Unexpected Input for PRU Fast I/O

I want to take advantage of the PRUs quick IO. However I have come across this oddity: A few bits in R31 are set even tho I have nothing connected to the pins.

For my particular problem I want to read the first byte of R31 on PRU1 (That would be P8_39 to P8_46)
To achieve this I have installed a fresh version of Linux 4.19.49-ti-r42,
deactivated the video overlay by commenting in disable_uboot_overlay_video=1 in /boot/uEnv.txt,
and set the pinmux with config-pin P8_39 pruin (and so on)
My program just reads R31 for a few cycles and puts the results in an array that is send via rpmsg.

Now here is the bit that I don’t understand. For some reason I receive an array filled with 3C instead of zeros. Only when I ground the 4 middle pins I get zeros across the board. The other 4 bits behave as I expected.

I was wondering why that would be? I tested this with another device as well with the same result, so it isn’t broken. Is there another setting that I have to do? Is something else interfering?

I’d like if all my pins behaved the same. It feels like there should be a nice solution that doesn’t involve peripheral electronics or additional data manipulation on my end. Any help or advice would be greatly appreciated!

Capacitive effects pull up some lines over the 0V8 high-level → enable pull-down resistors. I’m not sure if config-pin can set pull-down resistors for PRU-GPIO; libpruio can.

finally had the opportunity to try it out (seemed like overkill at the time, but I needed it for something else later). Making a device tree overlay with the help of dts_custom.bas fixed the pull-down. It’s actually rather handy for making device tree overlays in general.

The guide is horribly out of date, so if anyone ever needs it in the future here are the steps:

  1. Install FreeBASIC on your bone, clone the git
  2. cd libpruio/src/config/
  3. fbc -w all dts_custom.bas
  4. sudo ./dts_custom /lib/firmware
  5. nano /boot/uEnv.txt

and add this line uboot_overlay_addr4=/lib/firmware/pruio_custom-00A0.dtbo

  1. reboot

Congrats that you found a solution!

Anyhow, it’s not my recommendation. I proposed to compile your code against libpruio, so that you can do dynamic pinmuxing at run-time in your source.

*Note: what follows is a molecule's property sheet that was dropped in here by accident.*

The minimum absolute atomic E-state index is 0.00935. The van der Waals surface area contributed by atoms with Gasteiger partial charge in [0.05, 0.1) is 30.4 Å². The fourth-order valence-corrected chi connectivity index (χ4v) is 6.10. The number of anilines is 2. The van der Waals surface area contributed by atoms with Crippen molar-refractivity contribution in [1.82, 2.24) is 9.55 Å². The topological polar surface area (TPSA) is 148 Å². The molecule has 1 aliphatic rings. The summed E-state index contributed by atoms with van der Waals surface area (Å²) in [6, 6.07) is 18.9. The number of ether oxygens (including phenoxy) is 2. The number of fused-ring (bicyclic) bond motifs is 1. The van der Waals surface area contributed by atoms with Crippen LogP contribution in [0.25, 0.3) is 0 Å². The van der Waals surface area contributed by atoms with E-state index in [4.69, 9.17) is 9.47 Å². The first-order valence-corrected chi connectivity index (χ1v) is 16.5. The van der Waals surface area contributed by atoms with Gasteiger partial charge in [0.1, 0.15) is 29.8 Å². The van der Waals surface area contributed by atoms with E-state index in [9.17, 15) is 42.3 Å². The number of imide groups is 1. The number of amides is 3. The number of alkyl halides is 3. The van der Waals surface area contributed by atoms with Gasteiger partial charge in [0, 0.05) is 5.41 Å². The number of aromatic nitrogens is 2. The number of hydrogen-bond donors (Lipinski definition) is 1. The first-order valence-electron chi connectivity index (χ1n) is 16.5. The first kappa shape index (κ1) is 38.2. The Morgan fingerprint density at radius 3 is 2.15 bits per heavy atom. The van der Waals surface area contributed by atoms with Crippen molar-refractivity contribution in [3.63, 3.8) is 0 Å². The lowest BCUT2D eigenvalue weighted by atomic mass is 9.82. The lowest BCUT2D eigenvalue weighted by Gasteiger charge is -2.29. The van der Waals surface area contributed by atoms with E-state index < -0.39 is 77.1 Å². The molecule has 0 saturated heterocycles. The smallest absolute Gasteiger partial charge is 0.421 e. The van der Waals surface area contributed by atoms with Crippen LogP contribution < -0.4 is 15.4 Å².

It seems that your’re happy with the static device tree blob solution. Thanks for the guide. You forgot

2.a nano dts_custom.bas

in order to customize the source code before compiling.

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P8.31 - P8.46 have external pull-up or pull-down resistors (direction varies per pin) on the board, since these pins are sampled at power-on to select boot configuration. Configuring internal pull-up/down on these pins is not recommended since if the internal and external pull oppose each other, this will create an intermediate voltage level (neither quite logic-low nor logic-high) that can cause unpredictable results.

If you want to use these pins as inputs, they should be driven push-pull by external hardware, i.e. if you want them to read low, drive them low, and their level when undriven should be regarded as undefined. Be careful however to avoid driving these pins until after reset has been released, since overriding these pins immediately at power-on is likely to result in boot failure.

For per-pin details, see the P8 tab of my pins spreadsheet. It shows the external pull direction of these pins (L* = external pull-down, H* = external pull-up), and it also shows for which of these pins the logic level at power-on is critical for boot (highlighted in eye-stabbing yellow). Note also that the S2 button (aka boot button) pulls P8.43 down with 100Ω while pressed.

Does that mean that I am just lucky that it even boots? Should I be concerned or is it one of these ‘if it works it works and we never touch it again’ situations?
If you know, how would I detect a successful boot, so that an external pulldown can be applied by external hardware? Not that It is too big of a deal disconnecting the cables for booting, it might be nice to know for the future.

Depends on what you’re doing with which pins. If you are externally driving (or strongly pulling) one of the critical sysboot pins (the ones marked in yellow in my spreadsheet) to a level opposite of their default, and you’re doing this during power-on (between the 3.3V supply powering up and reset being released) then you will almost certainly fail to boot.

Once the reset line (P9.10) is high it’s safe to externally drive these pins. For example you could use a push-pull buffer with active-high output-enable input connected to P9.10.

(Or just avoid those specific pins)